A few days later Dex calls Rachel, much to her surprise, and confesses feelings for her. Rachel and Dex begin a relationship behind Darcy's back. Before Rachel and Darcy's time share begins in the Hamptons, Darcy sets Rachel up on a date with Marcus. Rachel enjoys the date, but cannot get Dex off her mind. Rachel joins Darcy, Dex, Marcus and friends in the Hamptons, but soon realizes that she cannot deal with Darcy and Dex flirting. 

Rachel finally decides to give Dex an ultimatum, her or Darcy. When Dex finally decides on Darcy, Rachel goes to London to visit a friend from school and to get away from her heartbreak in Manhattan. Rachel returns to New York to discover Dex waiting for her in her apartment building. Dex tells her he ended the engagement and wants to be with Rachel. Darcy shows up and the doorman allows her to go up immediately. Dex hides in the closet while Darcy confesses to having an affair with Dex's best friend, Marcus and is pregnant with his baby. The first book in this saga closes out with Dex and Rachel being together, and Darcy being with Marcus. Rachel and Darcy are no longer on speaking terms and they are both contemplating their lifelong friendship. 
Subject Headings:
Triangles (Interpersonal relations) > Fiction. 
Risk-taking (Psychology) > Fiction. 
Female friendship > Fiction. 
Single women > Fiction. 

Appeal: The appeal of the genre is the intimate glimpse into the lives of the protagonists. While to tone ranges from more melodramatic to realistic or provocative, it sets up the emotional link that readers want and expect. These are novels written by women, and they explore the lives of female protagonists while they focus on her relationships with family, friends, and lovers. Novels in the genre examine themes of concern special to women.
3 characteristics of genre:
  • The novel offers a generally optimistic outlook.
  • The protagonist and author are female.
  • Story lines reflect the issues affecting women's lives and portray women facing difficult situations.

3 Read a-likes:
  • Can you Keep a Secret by Sophia Kinsella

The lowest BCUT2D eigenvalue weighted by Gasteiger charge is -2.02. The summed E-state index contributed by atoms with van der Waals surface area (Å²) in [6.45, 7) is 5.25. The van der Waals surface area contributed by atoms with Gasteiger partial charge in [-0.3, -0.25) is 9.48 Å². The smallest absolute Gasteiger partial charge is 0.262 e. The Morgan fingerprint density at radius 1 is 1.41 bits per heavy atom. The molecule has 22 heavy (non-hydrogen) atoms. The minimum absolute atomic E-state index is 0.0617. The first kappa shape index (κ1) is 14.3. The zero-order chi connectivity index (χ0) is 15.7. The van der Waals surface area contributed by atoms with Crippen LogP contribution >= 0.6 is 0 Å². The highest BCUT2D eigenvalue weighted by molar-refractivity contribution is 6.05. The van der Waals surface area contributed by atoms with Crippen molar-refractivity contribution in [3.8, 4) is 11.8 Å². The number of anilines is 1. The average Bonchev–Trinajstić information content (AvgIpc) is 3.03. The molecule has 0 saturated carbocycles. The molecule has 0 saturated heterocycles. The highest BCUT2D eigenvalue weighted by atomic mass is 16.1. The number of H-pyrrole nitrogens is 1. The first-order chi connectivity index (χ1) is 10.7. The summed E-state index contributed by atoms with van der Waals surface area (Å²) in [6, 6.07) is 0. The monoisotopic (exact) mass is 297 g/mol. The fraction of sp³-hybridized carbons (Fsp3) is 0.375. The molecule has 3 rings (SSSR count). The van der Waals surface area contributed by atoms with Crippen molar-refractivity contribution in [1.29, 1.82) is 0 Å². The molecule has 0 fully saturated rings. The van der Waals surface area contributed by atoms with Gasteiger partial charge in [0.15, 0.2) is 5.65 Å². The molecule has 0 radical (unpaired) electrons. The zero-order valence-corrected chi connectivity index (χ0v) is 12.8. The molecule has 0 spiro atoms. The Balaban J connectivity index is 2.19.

• Small Great Things by Jodi Picoult
  • Four Friends by Robyn Carr

Sunday, February 26, 2017

Week 7 Prompt

For our prompt this week, I want you to think about fake memoirs, author mills, and celebrity inspired book clubs. Basically write a readers' response to one of the articles you are reading for this week (see syllabus or links in this post for readings) - or talk about a time when a book or author that made headlines affected you personally or your work.

Many books in my lifetime are deemed controversial for a wide variety of reasons. Most of the time, I do not even have an opinion of the book, either because I have not read it, or I don't think it is actually controversial. I am very open minded and I firmly believe every book has a place on the shelves. I do believe there are many books that have morality problems, but there can still be lessons to learn from them.

Recently though, one book has actually made me have an opinion towards the "controversy." Fifty Shades of Grey has turned the book world upside. For years, romance novels have been looked upon as "guilty pleasures" or "trashy" novels many people do not read or only read in secret. Fifty Shades reinvented this idea. I personally knew many readers who openly discussed the novel and read it publicly. Fifty Shades was a great resurrection of the romance novel, but, controversy followed.